Crisis Magazine Staff

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12 Myths Every Catholic Should Be Able to Answer

Freedom of speech is a great thing. Unfortunately, it comes at a price: When citizens are free to say what they want, they’ll sometimes use that freedom to say some pretty silly things. And that’s the case with the 12 claims we’re about to cover. Some of them are made over and over, others are … Read more

Does anyone like Obama’s choice for the Supreme Court?

Lots of buzz today about President Obama’s pick to replace Justice Stevens on the Supreme Court — Elena Kagan. Conservatives are understandably nervous about her record on abortion; Steve Ertelt at Life News quotes Marjorie Dannenfelser, president of the Susan B. Anthony list, saying: “In the past Kagan has been a strong supporter of the … Read more

Evolutionary Art

It happens to most of us who like classic art: You’re reading an article about some contemporary artist who’s making millions selling “art” made from rumpled beds, carved-up corpses, or human waste, and you ask yourself, why? Why can’t art be heroic and life-inspiring? Why does art have to degrade and shock? And what is … Read more

Rescuing Lincoln

Most Americans are familiar with the young Abraham Lincoln. Stories abound of his truth telling, rail splitting, candlelight reading, soil tilling, store keeping, and flatboat driving. Amazingly enough, James M. McPherson has managed to touch on all of them — and a few more besides — in this brief biographical essay written to coincide with … Read more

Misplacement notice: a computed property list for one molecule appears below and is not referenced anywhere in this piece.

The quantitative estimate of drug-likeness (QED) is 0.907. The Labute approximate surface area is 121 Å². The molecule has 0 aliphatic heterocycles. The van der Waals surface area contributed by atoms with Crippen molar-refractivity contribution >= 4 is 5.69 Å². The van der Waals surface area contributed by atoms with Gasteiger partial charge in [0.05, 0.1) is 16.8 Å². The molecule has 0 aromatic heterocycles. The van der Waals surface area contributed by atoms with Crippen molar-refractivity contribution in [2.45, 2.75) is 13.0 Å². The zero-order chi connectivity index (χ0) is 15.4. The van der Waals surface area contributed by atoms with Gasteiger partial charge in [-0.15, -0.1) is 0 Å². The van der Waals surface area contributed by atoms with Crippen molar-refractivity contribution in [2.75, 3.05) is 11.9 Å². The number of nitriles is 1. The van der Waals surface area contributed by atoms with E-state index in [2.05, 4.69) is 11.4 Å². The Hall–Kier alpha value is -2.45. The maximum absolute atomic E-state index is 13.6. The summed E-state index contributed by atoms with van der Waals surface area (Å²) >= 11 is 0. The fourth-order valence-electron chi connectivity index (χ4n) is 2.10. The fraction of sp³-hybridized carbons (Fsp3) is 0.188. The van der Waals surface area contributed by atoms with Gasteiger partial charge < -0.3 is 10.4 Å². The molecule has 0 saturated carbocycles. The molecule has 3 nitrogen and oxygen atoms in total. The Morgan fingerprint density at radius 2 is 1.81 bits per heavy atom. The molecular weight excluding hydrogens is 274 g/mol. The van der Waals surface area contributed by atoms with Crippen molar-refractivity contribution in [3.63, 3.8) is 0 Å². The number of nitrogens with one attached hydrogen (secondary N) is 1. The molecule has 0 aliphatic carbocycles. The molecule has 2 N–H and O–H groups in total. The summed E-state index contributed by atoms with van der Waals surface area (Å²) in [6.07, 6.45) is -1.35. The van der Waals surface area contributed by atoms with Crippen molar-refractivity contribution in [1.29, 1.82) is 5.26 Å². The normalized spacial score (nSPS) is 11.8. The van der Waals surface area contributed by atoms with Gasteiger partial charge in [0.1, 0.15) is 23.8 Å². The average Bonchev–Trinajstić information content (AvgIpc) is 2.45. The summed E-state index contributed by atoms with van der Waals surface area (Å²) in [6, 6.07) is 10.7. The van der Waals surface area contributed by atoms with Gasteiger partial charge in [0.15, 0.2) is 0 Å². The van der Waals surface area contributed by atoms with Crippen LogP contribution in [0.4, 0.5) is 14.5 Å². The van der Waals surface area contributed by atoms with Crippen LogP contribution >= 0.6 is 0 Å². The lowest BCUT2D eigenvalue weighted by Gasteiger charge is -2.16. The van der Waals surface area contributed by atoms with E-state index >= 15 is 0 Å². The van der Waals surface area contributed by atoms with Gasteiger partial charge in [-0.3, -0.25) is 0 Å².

Reading the Signs

We see a lot of symbols every day, but most just tell the world how much something costs. They mark brand and status, not meaning. The famous Nike “swoosh” just means “expensive shoe.” A little horse on the pocket of a shirt just means “shirt trying to look expensive.”  Signs and Mysteries: Revealing Ancient Christian … Read more

Heretical Times

Meat-and-potatoes history fans, take note: The Great Medieval Heretics is good, solid, reliable history written in a no-nonsense style. Michael Frassetto teaches history at the University of Delaware and is an expert in medieval religion, heresy, and politics. His book delivers a detailed account of the heretics of the medieval period, starting with the false … Read more

More on American Classical Music

Last month, I began talking about modern American classical music. The impetus was the new releases in the stellar Naxos American Classics series, as well as some other new CDs of American music. As I said, I doubt that many readers will have heard of many of the composers. I spent most of the column … Read more

What You Need to Know About Modern American Music

This and next month, I want to talk about modern American music because I have been listening to new releases in the stellar Naxos American Classics series, as well as to some other new CDs of American music. Curiously, the one thing of which I may be sure is that very few readers will have … Read more

Christmas Stocking

All I want for Christmas is more CDs.   Let me qualify that request, as piles of unplayed material accumulate in my study, my family room, my bedroom, my briefcase, and my car. Defying the “death of classical music” predictions, there have been some 1,500 CD releases yearly — and bargains abound. When I was … Read more